The founder, editor, and other members of the The Intercept Brasil staff said they have received threats on email and social media following their publication of politically sensitive stories this month. Beginning on June 9, the independent investigative news website published a series of stories based on documents, recordings, and private WhatsApp messages leaked anonymously to the news outlet, which raised ethical and legal questions about the conduct of Brazil's justice minister and the chief prosecutor in "Operation Car Wash," the investigation into political corruption that has been ongoing since 2014. The outlet's founder, Glenn Greenwald, and his husband, David Miranda, a Congressman with the left-wing Socialism and Liberty Party, have since received threats of death and violence.
Fake photos of faces are getting increasingly easy to create — and difficult to spot. “While we are proud of the impact that Photoshop and Adobe’s other creative tools have made on the world, we also recognize the ethical implications of our technology,” Adobe wrote in a blog post. To address this, Adobe and UC Berkeley researchers have developed a method that automatically detects edits made to images using Photoshop’s Face Aware Liquify feature, which is frequently used to modify facial expressions. In their experiments, the neural network tool they created spotted altered faces with 99% accuracy. However, this tool is not ready to be rolled out to the public — at the moment, it’s just a research project.
Source: Digital Trends
The 12 winners of this year’s Data Journalism Awards were revealed at the GEN Summit held in Athens on June 14. The award for investigation of the year went to “Hurricane Maria’s Dead,” a collaboration between AP, Quartz and the Center for Investigative Journalism to uncover the true death toll of the hurricane that ravaged Puerto Rico. The open data award went to the Organized Crime and Corruption Reporting Project for the OCCRP Data platform, which allows users to search through vast amounts of leaked document sets, public records and scraped data that the organization has collected.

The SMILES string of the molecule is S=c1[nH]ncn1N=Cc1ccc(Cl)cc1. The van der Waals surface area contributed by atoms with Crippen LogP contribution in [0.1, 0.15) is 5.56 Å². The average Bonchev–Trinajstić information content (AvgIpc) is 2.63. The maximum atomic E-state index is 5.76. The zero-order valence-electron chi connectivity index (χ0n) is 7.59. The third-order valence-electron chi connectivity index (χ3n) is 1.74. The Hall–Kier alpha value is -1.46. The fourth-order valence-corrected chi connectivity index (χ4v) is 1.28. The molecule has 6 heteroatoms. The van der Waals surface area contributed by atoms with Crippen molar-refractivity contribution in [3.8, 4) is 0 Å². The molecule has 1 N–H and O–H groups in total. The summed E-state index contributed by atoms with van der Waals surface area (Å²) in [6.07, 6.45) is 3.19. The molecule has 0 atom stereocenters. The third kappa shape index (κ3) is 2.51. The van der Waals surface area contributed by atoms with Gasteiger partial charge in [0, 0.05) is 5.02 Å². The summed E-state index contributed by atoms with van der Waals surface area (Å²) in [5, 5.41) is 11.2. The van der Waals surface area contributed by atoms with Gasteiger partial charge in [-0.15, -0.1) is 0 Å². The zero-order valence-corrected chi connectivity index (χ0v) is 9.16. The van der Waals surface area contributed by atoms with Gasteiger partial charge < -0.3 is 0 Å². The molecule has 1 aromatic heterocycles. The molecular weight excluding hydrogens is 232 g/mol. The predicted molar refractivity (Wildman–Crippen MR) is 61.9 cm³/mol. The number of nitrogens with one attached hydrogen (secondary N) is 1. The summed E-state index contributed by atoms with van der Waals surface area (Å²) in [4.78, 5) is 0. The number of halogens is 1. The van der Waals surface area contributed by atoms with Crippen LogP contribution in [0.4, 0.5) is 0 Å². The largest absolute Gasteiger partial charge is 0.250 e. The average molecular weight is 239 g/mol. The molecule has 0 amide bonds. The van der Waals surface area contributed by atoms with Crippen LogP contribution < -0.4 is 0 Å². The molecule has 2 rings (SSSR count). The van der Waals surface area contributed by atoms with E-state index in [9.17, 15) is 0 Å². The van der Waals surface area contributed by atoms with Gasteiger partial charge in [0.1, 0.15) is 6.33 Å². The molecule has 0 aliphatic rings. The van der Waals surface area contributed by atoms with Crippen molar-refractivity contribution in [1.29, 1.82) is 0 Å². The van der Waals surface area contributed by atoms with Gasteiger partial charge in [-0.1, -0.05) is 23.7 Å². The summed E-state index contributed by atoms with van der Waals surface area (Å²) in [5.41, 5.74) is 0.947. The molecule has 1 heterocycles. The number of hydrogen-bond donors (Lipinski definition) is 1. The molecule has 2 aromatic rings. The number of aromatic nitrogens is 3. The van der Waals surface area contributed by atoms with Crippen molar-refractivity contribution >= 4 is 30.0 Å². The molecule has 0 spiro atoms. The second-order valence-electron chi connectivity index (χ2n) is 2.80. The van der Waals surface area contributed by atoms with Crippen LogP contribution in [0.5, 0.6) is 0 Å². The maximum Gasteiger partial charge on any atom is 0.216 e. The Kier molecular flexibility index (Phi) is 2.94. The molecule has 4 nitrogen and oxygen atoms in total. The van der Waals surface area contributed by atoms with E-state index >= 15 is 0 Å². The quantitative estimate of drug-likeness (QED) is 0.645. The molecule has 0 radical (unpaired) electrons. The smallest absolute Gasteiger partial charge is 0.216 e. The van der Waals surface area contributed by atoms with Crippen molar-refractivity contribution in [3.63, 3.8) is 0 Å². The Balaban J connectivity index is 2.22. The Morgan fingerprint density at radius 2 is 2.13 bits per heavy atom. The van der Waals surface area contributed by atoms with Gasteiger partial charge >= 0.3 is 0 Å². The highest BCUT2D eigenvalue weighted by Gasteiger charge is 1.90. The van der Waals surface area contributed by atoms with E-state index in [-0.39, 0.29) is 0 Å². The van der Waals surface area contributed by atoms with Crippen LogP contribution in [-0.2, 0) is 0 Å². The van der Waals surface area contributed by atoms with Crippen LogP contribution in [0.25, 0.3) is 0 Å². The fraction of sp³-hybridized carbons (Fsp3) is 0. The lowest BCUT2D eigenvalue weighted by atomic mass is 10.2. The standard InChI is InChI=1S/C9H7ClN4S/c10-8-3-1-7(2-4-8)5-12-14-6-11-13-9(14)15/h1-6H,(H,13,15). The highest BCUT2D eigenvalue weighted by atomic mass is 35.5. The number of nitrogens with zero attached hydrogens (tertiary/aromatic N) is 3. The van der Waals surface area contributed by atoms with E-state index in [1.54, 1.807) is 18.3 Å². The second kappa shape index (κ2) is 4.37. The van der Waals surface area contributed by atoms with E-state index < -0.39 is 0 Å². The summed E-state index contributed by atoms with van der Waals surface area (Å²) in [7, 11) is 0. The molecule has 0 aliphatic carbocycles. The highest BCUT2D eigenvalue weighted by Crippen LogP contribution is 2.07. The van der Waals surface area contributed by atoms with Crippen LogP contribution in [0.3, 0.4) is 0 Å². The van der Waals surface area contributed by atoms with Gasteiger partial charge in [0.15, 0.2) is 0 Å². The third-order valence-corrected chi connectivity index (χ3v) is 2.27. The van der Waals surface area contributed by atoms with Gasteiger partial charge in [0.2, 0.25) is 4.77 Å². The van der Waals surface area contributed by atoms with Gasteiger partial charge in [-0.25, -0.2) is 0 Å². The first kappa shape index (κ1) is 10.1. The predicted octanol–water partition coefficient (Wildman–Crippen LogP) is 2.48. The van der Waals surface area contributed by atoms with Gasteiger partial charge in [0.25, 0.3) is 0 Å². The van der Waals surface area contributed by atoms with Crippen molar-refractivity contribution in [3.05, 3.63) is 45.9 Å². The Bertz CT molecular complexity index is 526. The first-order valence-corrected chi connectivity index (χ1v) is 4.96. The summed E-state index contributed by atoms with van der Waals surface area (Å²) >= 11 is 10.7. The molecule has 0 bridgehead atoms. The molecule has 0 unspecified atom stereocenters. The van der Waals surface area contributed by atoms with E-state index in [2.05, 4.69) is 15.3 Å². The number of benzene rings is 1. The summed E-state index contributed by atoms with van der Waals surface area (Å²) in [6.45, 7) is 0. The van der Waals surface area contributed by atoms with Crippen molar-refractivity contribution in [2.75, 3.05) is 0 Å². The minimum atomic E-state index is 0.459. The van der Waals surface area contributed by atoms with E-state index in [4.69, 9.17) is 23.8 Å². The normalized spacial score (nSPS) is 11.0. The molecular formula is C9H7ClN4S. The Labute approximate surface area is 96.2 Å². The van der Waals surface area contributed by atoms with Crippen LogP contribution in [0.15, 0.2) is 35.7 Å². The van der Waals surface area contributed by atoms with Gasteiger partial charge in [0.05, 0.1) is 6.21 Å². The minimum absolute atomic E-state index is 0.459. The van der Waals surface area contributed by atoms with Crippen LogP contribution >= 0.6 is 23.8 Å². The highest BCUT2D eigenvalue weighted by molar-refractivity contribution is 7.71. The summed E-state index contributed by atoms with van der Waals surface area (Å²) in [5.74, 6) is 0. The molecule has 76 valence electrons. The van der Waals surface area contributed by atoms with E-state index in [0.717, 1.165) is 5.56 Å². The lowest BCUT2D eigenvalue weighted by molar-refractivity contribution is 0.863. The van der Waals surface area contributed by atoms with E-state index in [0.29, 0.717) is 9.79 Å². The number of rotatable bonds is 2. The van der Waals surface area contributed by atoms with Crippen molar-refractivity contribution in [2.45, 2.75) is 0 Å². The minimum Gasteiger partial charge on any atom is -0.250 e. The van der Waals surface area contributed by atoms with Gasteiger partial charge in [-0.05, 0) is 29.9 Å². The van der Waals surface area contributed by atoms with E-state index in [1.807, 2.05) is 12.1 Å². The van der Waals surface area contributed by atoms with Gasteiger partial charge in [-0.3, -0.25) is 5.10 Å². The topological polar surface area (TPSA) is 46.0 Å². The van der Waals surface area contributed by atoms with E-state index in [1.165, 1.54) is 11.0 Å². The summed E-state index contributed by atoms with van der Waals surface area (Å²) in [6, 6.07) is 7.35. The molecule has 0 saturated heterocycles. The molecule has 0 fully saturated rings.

Source: Data Journalism Awards
While the MapChecking tool has been around for a couple of years, Samatha Sunne reminded us about it in her recent Tools for Reporters newsletter. In 2017, Poynter noted how French developer Anthony Catel created it in “one hour” after hearing the campaign of French presidential candidate François Fillon talk about the candidate’s ability to bring 200,000 people in the Parisian Place du Trocadéro to support him. The tool uses a drag and drop map that helps you estimate the maximum number of people who can stand in a given area. It’s pretty intuitive, but Poynter put together a how to and how it works.
Facebook’s Graph Search allowed anyone to search a wealth of public data on Facebook in very specific ways, such as searching content for keywords in a particular point in time. Late last week Facebook quietly made changes to a set of advanced features that previously allowed users to search the social network in powerful ways, such as finding all posts on Facebook by a keyword and within a certain date range, all of the people who like a certain Facebook Page and live in a particular city, or places visited by two specific users. All of the information gathered by these search features is from user's public profiles, but the news highlights Facebook's recent emphasis on privacy, and comes after a series of privacy and security incidents at the company.
ProPublica launched a new feature for their Nonprofit Explorer database: The ability to search the full text of nearly 3 million electronically filed nonprofit tax filings sent to the IRS since 2011. Nonprofit Explorer already lets researchers, reporters and the general public search for tax information from more than 1.8 million nonprofit organizations in the United States, as well as allowing users to search for the names of key employees and directors of organizations. Now, users of their free database can dig deep and search for text that appears anywhere in a nonprofit’s tax records, as long as those records were filed digitally, which, according to the IRS, covers about two-thirds of nonprofit tax filings in recent years.